Review Date: 6/29/14
Cast: Veronica Lake, Robert Preston, Laird Cregar, Alan Ladd
Raven (Alad Ladd) is a cold-blooded professional killer who gets double-crossed by his latest client and will stop at nothing to get revenge. A singing magician named Ellen (dreamy Veronica Lake) gets talked into spying on the same guy that Raven is after, and it doesn't take long for their paths to cross. Through shear dumb luck, they manage to form an uneasy alliance in order to achieve a common goal - provided they can stay alive and elude the police long enough.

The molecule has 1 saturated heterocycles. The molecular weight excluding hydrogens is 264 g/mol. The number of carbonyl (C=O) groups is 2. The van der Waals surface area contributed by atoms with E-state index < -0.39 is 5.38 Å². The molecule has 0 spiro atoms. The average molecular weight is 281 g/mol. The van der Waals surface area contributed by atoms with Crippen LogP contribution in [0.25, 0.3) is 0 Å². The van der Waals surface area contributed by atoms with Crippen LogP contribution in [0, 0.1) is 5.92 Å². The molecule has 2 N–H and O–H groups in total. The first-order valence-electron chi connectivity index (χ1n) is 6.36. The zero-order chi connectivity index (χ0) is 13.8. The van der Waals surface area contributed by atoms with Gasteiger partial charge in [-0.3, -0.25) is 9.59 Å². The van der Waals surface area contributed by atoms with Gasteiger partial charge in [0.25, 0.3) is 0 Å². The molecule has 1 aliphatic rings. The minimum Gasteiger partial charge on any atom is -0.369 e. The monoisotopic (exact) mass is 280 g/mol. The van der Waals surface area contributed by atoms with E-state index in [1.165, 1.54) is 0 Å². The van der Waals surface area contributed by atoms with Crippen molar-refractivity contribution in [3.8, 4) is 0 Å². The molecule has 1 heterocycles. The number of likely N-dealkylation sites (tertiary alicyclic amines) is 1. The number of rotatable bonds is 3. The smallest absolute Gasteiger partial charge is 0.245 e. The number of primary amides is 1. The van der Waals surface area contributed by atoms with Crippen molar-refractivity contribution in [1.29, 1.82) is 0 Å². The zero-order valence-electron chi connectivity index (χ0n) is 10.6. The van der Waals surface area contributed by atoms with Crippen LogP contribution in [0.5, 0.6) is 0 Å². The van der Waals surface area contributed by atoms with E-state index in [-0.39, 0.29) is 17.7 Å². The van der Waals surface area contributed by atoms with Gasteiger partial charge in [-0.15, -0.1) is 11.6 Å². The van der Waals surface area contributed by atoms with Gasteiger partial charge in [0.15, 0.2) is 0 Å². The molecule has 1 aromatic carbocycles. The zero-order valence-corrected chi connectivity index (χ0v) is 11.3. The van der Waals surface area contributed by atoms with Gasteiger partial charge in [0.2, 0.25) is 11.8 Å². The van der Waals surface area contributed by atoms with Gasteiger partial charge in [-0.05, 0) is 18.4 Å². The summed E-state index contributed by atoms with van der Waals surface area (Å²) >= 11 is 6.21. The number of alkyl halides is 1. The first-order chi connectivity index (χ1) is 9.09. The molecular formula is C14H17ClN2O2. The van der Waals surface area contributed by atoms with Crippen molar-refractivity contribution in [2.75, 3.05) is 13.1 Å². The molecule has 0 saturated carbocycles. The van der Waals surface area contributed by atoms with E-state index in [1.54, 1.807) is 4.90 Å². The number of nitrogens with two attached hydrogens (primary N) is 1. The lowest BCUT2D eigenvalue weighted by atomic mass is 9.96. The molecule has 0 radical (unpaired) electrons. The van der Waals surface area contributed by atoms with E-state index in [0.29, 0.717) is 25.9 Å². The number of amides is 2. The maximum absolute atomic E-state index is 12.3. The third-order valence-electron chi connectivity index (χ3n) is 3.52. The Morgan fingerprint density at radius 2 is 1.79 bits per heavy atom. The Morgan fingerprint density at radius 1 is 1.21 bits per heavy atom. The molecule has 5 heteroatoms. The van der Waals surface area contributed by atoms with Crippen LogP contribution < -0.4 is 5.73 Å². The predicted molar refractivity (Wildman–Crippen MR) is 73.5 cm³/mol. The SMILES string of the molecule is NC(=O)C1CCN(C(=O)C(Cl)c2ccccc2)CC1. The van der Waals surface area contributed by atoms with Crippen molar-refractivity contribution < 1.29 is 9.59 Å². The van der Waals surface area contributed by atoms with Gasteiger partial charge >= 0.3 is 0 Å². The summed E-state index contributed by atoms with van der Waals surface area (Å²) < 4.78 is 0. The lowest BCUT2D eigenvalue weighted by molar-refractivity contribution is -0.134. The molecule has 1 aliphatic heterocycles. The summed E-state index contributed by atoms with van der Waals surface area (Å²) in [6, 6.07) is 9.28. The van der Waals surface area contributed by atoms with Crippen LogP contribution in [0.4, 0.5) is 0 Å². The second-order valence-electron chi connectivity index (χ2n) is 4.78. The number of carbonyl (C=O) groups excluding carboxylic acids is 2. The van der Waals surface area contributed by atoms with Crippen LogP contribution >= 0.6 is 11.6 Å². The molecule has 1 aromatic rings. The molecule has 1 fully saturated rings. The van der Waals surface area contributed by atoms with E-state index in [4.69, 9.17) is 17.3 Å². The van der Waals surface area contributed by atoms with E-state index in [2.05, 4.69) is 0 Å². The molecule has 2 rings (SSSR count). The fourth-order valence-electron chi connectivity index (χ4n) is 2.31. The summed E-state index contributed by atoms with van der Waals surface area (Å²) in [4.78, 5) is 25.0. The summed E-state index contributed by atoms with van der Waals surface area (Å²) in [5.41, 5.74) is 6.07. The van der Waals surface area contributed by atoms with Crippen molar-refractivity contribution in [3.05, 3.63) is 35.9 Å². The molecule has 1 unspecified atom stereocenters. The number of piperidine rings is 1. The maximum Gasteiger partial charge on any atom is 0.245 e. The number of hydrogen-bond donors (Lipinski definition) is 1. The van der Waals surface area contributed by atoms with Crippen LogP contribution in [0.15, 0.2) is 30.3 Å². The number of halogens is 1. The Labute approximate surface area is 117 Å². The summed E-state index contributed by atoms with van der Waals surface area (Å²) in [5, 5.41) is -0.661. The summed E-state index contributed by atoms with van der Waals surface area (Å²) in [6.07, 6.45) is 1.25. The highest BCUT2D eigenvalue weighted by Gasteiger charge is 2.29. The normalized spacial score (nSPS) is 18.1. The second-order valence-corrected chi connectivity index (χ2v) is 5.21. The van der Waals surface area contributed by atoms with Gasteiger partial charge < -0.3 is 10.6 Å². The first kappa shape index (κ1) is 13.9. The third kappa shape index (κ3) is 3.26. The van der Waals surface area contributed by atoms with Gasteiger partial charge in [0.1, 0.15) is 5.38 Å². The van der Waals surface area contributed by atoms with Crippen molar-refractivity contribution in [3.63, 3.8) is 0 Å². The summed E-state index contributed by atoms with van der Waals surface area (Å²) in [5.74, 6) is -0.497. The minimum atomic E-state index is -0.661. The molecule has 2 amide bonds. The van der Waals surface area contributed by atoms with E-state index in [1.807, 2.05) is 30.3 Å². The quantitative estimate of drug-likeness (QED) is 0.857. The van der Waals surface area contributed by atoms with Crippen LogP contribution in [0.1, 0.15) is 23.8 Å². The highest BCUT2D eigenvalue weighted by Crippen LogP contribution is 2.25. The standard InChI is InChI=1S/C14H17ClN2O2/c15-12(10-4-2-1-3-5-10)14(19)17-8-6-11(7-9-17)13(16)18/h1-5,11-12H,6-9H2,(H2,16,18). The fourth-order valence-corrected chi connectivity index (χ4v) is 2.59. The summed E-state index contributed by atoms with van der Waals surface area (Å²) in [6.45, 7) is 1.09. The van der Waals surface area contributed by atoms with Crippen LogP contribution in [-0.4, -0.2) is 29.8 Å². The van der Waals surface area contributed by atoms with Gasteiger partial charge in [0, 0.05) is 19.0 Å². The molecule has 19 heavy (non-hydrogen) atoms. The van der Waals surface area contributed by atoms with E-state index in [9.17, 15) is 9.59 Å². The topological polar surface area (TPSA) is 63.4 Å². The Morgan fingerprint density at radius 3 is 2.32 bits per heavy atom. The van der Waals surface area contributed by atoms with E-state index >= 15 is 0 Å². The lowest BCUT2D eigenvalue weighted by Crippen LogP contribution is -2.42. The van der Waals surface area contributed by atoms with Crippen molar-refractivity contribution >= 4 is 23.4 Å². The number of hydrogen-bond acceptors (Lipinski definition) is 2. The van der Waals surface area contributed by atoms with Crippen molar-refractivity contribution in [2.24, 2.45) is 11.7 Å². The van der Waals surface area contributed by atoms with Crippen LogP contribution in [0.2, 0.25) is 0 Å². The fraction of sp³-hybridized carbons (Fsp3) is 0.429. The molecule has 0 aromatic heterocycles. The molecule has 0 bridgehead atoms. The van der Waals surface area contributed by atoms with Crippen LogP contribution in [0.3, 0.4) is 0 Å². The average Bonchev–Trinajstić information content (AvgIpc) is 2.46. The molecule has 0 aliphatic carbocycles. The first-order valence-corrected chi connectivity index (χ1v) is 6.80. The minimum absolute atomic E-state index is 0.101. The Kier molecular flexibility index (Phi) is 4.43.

While Veronica Lake is given star billing, the film is best remembered as the picture that made Alan Ladd a star. His portrayal of Raven is cold and rough, but weighed down with a conscience and twisted by memories that he can't forget. His left wrist is also horribly disfigured, which is difficult to look at. It's frightfully realistic looking, and I have no idea if it's real or not. Veronica Lake is lovely and performs some dazzling illusions as a glamorous showgirl, but she really comes alive when she's on the run with Ladd, and her delivery is a delicious mix of sympathy, disdain, and despair. Laird Cregar is delightful as a squeamish corporate toady who doesn't like getting his hands dirty, but has no qualms about dishing out evil from behind a desk. The World War II patriotism angle borders on propaganda and is hard to stomach, but typical and extremely relevant for the time period. It's a nice looking production and a taut thriller, but the pacing can be sluggish and the plot is just a little too convenient at times. It also employs some awkward and unconvincing rear projection, which is visually jarring at best. If nothing else, it makes me want to track down more of Ms. Lake's work from the same time period.